As further illustrated in FIG. 3, the wheel 12 is attached to the shaft of a motor (not visible) with a hub 52 concentrically attached to the center of the wheel 12. The wheel 12 passes between a pair of tubes 54 and 56 that are positionedadjacent to the outer edge 22 of the wheel 12 each include at least one transversely extending bore 58 and 60, respectively, through a side wall thereof that are angled inwardly toward the wheel 12 and outwardly toward the outer edge 22. The bores 58and 60 form nozzle orifices for producing air jets when the inside of the tube is pressurized. As the tubes 54 and 56 are pressurized with air (or other gaseous or liquid substance) to form air jets 62 and 64, respectively. The tubes 54 and 56 arecoupled to an a manifold assembly 77 (as shown in FIG. 4) that provides air to and between air each printing device 10. The air jets 62 and 64 are oriented to contact the side surfaces 66 and 68, respectively, of the wheel 12 at a point away from theouter edge 22 of the wheel 12. This provides a flow of air over a portion of the side surfaces 66 and 68 proximate the outer edge 22 to remove paint not only being carried on the outer edge 22 of the wheel 12, but also being carried on the side surfaces66 and 68. As the air jets 62 and 64 travel over the side surfaces 66 and 68 and past the outer edge 22 of the wheel 12, paint is pulled from the surfaces 66 and 68 and the outer edge and carried in the air jets 62 and 64 toward a desired print medium(not shown).

Referring now to FIGS. 4 and 5, a motor 70 is secured to the frame member 11 to rotate the wheel 12. The motor is comprised of a 2-phase high torque stepper motor. For example, the stepper motor may be a HT23-400-D stepper motor from AppliedMotion. The HT23-440-D motor is a Nema 23 style motor, high torque, double shaft motor with 8 leads, 1.8 degree step angle, 187 oz-in, a motor length of 2.99", 2 Amps, and 4.5 Volts. Alternatively, a micro-stepping drive could be coupled to the 2-phasestepper motor to further resolve the 1.8 degree step angle into smaller steps.

A motor damper 71, such as an Oriental Motor D6CL-6.3 damper, is attached to the distal end 73 of the motor 70. Such a damper is provided with a 0.25" shaft size is 3.46 oz. and has a 1.01 oz.-in.times.in. rotational inertia. The damper 71allows for higher speed printing. That is, the printing process in accordance with the present invention provides that the paint from the printing device is quickly started and stopped depending upon the desired color to be deposited. Thus, because theprint head passes over the media surface at a uniform speed, each color motor is required to quickly accelerate and decelerate through a variety of speeds. This can result in torsional resonances in the motor and motor stalling. The damper 71eliminates most of these problems by preventing resonance within the motor 70. Alternatively, while typically being more expensive, a 5-phase motor could be used to bypass the torsional resonance problems. Alternatively, a servo motor could be used tobypass the resonance problems.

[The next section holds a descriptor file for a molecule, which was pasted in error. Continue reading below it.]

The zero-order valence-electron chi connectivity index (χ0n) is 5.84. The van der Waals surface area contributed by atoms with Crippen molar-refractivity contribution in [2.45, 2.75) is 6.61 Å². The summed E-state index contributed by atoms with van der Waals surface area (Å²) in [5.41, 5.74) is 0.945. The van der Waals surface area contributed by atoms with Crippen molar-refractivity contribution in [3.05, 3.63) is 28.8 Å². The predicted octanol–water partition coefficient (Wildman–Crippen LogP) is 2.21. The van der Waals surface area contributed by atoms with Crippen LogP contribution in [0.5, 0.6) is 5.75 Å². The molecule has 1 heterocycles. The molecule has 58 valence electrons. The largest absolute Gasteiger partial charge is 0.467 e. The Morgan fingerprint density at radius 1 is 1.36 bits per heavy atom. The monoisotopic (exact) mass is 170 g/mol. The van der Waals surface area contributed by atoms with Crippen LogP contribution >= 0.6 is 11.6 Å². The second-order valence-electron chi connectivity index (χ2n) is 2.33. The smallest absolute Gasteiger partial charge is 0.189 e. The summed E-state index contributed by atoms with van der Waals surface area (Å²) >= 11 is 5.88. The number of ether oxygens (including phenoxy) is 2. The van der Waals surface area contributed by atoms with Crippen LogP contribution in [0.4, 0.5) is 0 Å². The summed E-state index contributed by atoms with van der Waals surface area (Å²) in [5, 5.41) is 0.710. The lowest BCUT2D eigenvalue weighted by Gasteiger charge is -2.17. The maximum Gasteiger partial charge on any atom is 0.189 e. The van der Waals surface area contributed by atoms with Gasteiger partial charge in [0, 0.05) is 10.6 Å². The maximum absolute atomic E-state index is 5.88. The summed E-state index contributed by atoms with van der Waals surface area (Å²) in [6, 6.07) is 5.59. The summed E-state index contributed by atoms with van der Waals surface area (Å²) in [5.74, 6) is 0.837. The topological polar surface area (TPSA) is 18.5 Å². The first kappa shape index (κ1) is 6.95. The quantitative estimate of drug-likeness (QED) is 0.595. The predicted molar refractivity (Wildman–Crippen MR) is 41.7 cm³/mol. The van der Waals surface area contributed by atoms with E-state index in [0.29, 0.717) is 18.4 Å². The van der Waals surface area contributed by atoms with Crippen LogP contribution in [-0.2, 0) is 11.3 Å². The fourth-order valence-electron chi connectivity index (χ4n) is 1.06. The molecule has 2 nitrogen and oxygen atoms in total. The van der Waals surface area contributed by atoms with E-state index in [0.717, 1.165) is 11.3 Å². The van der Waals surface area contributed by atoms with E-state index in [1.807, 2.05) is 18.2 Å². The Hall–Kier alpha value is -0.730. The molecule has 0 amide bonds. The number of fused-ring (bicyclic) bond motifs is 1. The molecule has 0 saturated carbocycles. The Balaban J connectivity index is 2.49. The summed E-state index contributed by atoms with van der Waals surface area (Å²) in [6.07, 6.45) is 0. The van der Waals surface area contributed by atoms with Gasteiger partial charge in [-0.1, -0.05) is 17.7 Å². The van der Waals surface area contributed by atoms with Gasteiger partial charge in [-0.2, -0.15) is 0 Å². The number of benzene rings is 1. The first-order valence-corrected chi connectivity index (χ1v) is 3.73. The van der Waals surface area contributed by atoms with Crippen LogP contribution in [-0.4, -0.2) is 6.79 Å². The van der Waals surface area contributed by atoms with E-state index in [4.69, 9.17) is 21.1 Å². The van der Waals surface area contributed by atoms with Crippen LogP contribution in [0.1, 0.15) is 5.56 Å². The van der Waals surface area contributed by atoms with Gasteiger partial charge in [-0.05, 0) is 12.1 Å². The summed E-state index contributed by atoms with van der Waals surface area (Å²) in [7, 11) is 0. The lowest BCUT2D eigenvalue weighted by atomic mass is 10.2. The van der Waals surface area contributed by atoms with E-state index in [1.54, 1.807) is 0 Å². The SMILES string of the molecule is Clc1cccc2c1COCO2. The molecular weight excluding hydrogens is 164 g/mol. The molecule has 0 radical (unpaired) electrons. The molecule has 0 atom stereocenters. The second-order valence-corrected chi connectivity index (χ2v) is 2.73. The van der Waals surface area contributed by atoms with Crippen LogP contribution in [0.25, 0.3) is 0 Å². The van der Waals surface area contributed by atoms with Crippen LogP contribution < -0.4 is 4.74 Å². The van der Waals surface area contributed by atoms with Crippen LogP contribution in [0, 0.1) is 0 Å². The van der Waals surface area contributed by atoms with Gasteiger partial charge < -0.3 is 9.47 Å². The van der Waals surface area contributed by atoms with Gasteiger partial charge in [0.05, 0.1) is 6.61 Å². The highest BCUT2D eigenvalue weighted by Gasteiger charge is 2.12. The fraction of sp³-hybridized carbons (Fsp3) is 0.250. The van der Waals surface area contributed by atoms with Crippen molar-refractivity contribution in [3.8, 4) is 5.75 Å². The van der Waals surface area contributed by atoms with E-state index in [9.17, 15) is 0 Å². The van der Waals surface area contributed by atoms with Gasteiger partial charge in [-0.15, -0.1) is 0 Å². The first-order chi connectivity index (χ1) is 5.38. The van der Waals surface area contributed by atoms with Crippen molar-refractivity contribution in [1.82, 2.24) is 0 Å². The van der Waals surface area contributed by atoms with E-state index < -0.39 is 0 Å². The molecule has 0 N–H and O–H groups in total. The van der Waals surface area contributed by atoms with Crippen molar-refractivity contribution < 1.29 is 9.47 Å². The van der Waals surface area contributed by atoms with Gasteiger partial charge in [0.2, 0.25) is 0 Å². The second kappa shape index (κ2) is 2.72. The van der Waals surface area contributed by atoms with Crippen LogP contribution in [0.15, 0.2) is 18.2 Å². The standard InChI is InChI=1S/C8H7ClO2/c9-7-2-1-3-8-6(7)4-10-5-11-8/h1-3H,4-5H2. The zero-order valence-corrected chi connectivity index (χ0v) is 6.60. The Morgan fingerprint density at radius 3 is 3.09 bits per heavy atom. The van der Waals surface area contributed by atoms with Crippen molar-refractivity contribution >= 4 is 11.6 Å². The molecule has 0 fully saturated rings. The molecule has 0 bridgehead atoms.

The motor 70 is electronically coupled to a computer 75 that controls rotational operation of the motor, both in number of rotational steps and timing. Separate control of each individual paint motor 70 allows for digital printing in multiplecolors, with each printing device 10 printing a particular color. The computer 75 is provided with software to control not only rotation of the motor 70, but also position of the printing device 10 relative to a print medium (not shown). Thus, onceinput into the computer 75, a digital image can be reproduced by the printing device 10, and as will be described in more detail, herein, by utilizing multiple printing device 10 together, a full color digital image can be reproduced on virtually anyprint medium.

The rotation of the shaft of the motor 70 with the controller or computer 75 is accomplished by converting digital signals from the computer into alternating phase currents for causing one or more rotational steps of the motor 70. Such signalsare discrete signals to instruct selective rotation of the shaft of the motor 70. In the case where the motor 70 is a stepper motor, the signals are sent in the form of electrical pulses, each pulse designating a single step or micro-step that the shaftof the stepper motor 70 is to rotate. A typical stepper motor provides 200 steps per revolution with each step being activated by a current in the range of several amperes, depending on the current requirement of the motor. Thus, if it is desired todeposit the quantity of paint deposited on the wheel 12 in one half of a revolution of the wheel 70, 100 pulses would be sent by the computer 75 with each pulse converted by circuitry into alternating phase currents depending on the current requirementsof the stepper motor 70 sufficient to cause the stepper motor 70 to rotate its shaft one step, and the shaft would rotate 100 steps.